itself posits this 'witnesshood' on the Self for the purpose of easy
apprehension: साक्षी चेता केवलो निर्गुणश्च. Of course what Sureshwara is
saying above is: the shAstram does an 'adhyAropa' of sAkShitva on Atman for
the sake of the dull witted who are under delusion.

> jyotiṣām api tajjyotir asaddhī-parimoṣaṇāt ।
> tamorūpam ivābhāti bhānur naktam-drishām api ॥ [BUBV 1.4.373]
> It is the light of all lights on account of its removing “robbing away”)
> the false notion,
> Though it appears to have the form of darkness as the sun (seems dark) for
> this who see only in night-time Note in the last line asaddhīḥ being used
> for ignorance, as a false notion, and tamorūpam ivābhāti, it appears to
> have the form of darkness
> (but does not really)

True.  This is also stated well in the 'hastAmalakeeya' as 'ghanacchanna
dRShTim ghanacchaannamarkam manyate'.  One's vision is what is obstructed
by the cloud.  Yet one thinks that the Sun is obstructed by the cloud.

The particle 'iva' only means that it is 'not factual' just as 'the rope
appears as though it is a snake.'  Still the sad-asad-vilakShaNatva nature
is kept in tact.

>  A few verses before the NS.2.112 lines quoted also by Sri Subramanian in
> the post there is an important verse from Suresvara shedding more light on
> how we should actually think of the removal of ignorance:
> Avidyā-nāsha-mātram tu phalam ityupacharyate ।
> Nājnāta-jnāpanam nyāyyam avagaty-eka-rūpataḥ ॥ [N.S. 2.105]
> The fruit of proper knowledge is mere destruction of ignorance, though
> this destruction is spoken of figuratively (as nothing positive actually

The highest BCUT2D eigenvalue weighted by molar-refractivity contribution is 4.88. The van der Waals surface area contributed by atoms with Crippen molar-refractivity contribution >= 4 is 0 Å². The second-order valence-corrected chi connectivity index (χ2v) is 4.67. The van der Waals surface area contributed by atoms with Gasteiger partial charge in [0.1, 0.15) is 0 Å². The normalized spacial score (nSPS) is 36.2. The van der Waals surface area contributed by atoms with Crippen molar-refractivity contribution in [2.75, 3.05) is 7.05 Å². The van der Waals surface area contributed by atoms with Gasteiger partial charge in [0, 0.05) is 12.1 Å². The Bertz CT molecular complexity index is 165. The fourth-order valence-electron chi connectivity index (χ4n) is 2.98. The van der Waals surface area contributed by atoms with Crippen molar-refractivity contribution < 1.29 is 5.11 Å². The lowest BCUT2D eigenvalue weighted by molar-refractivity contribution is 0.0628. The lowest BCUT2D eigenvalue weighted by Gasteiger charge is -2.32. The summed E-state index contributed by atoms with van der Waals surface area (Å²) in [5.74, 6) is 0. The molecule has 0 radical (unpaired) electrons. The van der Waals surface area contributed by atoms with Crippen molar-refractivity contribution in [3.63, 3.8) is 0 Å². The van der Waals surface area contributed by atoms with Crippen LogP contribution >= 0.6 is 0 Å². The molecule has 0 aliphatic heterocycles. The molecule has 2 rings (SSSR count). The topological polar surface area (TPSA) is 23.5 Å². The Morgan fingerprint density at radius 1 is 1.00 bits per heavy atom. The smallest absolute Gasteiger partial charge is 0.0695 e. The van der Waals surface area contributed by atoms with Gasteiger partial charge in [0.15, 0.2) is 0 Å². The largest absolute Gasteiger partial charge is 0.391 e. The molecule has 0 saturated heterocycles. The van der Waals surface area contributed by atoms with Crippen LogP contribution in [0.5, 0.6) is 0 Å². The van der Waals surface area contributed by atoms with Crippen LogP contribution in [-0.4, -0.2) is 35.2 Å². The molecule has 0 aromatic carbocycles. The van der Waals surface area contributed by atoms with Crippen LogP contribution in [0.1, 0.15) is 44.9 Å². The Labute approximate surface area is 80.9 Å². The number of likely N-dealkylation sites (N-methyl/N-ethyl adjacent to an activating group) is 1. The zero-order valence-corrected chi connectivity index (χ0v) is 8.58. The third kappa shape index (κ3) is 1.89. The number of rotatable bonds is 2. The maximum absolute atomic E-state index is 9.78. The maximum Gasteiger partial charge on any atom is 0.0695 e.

> happens)

True.  AvidyAnAsha by jnAna is exactly like rajjvajnAna nAsha by rajju
jnAna.  Hence this ignorance is some bhAvarUpa entity, else its nAsha is
Shankara has also said: रज्जावादिबुद्धय सर्पादिबुद्धीनां बाधकत्वं
संपादयन्ति  which shows that according to Shankara the ignorance is
undergoing sublation.  Only that which is experienced as 'some thing' can
undergo sublation.  One cannot talk of the sublation of a hare's horn, an
abhAva padArtha.  So, the 'tattvamsyAdi vaakyottha....' verse of Sureshwara
decisively implies the anirvAchyatva/sadasadvilakShaNatva of avidya/ajnAna
in both its kAraNa and kArya versions.

To say the result was knowledge of something completely unknown to us
> previously is wrong as the self is pure awareness by nature ie, We have
> been are and always will be the atman which is immediately present and self
> established. We must not be confused into thinking that knowledge is
> somehow actually destroying some “thing”  to bring about something
> completely new to us, because this brings us back under the clutches of